Austin’s arms and legs were amputated after doctors detected a rare form of bacterial meningitis just before he turned 3 years old. The procedure was more than life-saving — it was life-altering.
When Austin entered kindergarten, he was living in an apartment with his mom, Heather Coffee, and his brother. The apartment wasn’t handicap-accessible and posed challenges for him and his family.
Coffee started a GoFundMe account to raise money for a handicap-accessible house.
His teachers, Tracy Schmidt and Holly Peterson, wanted to help.
He could accomplish so much at school when he was given tools to help complete school work, Peterson said, and she wanted Austin to have that opportunity for independence at home.
So Schmidt and Peterson created a committee known as “A Home for Austin.” The committee held multiple fundraisers and accepted donations and volunteer work from community members around Tea and Lennox. They reached their goal within three years.
At his new home, Austin can shower on his own, go outside with ramps and electronic door-openers and use a stool to reach the dining table and sit with his dad. These things and more offer a sense of independence he didn’t have before.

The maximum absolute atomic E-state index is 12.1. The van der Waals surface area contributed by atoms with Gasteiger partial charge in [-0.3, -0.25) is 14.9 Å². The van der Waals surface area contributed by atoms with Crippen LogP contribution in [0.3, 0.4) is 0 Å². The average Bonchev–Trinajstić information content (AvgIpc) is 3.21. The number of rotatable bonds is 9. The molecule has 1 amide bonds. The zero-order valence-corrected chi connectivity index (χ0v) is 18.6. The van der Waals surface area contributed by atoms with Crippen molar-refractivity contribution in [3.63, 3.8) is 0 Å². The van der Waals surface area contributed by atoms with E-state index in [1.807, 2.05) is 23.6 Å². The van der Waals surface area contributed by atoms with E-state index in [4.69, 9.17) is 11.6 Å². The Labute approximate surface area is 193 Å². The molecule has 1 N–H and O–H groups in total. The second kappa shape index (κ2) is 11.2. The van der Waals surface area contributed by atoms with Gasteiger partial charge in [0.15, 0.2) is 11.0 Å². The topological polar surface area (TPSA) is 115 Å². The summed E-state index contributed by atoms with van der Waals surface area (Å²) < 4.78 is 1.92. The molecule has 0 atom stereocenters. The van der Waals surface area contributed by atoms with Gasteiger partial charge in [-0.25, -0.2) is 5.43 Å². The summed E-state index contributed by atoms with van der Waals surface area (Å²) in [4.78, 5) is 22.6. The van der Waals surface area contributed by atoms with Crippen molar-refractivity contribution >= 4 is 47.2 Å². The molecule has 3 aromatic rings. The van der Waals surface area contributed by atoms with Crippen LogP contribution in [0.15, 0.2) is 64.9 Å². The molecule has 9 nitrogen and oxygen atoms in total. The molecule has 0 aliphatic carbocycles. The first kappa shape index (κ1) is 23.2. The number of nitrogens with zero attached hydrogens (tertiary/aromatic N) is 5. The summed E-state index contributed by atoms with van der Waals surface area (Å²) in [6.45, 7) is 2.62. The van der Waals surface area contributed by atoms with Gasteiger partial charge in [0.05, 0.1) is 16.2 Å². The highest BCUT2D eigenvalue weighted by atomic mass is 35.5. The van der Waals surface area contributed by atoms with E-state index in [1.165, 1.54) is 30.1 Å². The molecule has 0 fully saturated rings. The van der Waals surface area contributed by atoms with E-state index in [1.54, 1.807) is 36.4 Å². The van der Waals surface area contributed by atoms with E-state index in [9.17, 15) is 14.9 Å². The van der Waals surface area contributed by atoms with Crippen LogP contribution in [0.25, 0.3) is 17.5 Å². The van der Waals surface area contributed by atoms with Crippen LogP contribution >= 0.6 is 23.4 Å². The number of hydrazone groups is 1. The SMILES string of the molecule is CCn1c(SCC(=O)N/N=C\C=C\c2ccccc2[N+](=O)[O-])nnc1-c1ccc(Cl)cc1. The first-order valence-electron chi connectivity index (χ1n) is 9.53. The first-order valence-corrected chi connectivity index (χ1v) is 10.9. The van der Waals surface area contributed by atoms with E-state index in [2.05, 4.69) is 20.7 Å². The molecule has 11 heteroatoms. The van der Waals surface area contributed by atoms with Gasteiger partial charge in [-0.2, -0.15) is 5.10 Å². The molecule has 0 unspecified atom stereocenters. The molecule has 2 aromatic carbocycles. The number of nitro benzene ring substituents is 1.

The house was built behind the Lennox High School and was moved to a lot in Tea in July 2014. Austin’s mom lives close by.
Schoppert said he’d never seen such a gathering of a community or the magnitude of what community members did for his son.
“It was a completely unselfish will of good hearts,” he said.
Before “A Home for Austin” started, people didn’t know how to help Austin even though they wanted to do something, Peterson said. “A Home for Austin” gave them that chance.
The support from the Tea and Lennox community is something so unique that it’s changed the community, Peterson said.
“Every time you drive by, you’re proud he’s in that house,” Peterson said. “If you bought a T-shirt to spreading the word on Facebook, you made an impact and it’s good that you get to see the result of your work every day.”